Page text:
Roger Williams struggled manfully to put an end to religious intolerance and persecution. By advocating the principle of essential justice and the equality of all men before the law, irrespective of religious creed, nationality, or race, he struck a death blow to the totalitarian and authoritarian forms of government. His seed of truth and liberty and justice for all men alike, found deep root in American soil, and it was in America that he finally succeeded in establishing his ideal form of government—that after which the American Republic was modeled more than a century later. We must look to Roger Williams, more than to Jefferson or Madison, as the true builder of our American Bill of Rights, because all the provisions of civil and religious liberty as set forth in the matchless Constitution of the United States, were incorporated in principle in the charter of Rhode Island as conceived and framed by Roger Williams.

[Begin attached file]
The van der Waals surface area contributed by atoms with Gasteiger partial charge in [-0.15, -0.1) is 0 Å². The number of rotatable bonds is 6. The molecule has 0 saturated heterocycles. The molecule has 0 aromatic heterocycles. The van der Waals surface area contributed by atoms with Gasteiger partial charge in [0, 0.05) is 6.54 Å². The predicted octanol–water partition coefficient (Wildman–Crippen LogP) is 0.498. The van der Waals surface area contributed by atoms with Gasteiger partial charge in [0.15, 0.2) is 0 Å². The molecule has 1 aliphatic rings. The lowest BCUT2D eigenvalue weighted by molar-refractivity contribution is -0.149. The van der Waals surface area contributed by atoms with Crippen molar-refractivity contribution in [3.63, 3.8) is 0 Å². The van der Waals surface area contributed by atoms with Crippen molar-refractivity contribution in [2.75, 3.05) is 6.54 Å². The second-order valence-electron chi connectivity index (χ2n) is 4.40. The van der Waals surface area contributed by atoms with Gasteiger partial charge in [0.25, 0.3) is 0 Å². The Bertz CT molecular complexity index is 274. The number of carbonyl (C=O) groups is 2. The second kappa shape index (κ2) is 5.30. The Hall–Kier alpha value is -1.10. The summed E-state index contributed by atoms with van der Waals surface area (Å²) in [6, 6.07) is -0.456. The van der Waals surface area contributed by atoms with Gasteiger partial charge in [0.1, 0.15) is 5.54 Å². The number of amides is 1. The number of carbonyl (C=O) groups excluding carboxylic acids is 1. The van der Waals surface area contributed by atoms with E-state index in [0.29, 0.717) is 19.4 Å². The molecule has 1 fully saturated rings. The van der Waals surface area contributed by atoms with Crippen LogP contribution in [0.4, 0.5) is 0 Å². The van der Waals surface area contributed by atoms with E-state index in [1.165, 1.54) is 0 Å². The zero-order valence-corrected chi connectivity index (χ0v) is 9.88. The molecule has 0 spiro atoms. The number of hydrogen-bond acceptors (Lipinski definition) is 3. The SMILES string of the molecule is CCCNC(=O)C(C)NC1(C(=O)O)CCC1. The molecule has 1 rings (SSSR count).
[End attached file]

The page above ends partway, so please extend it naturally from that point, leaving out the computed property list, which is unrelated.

Both Jefferson and Madison had the writings of this first and greatest of all Americans who formed the ideals and principles of civil government in Rhode Island, and they gave vital breath to those immortal and immutable principles of human rights and liberties in the Declaration of Independence and in the Bill of Rights of the Federal Constitution of the American Republic. The great apostle of soul liberty was the instrument that gave inspiration and guidance to the shaping of the fundamental law of a nation which was destined to become the champion of the rights of all men. It is only as we continue to live in the spirit and devotion of these great ideals of human liberty, of the inalienable rights of all men, and maintain and preserve both our civil and our religious freedom, which has been bequeathed to us as a precious blood-bought heritage, that we can hope for protection, for peace, for prosperity, and for human happiness, and that we can be saved from the errors and delusions which have led astray the nations of the past.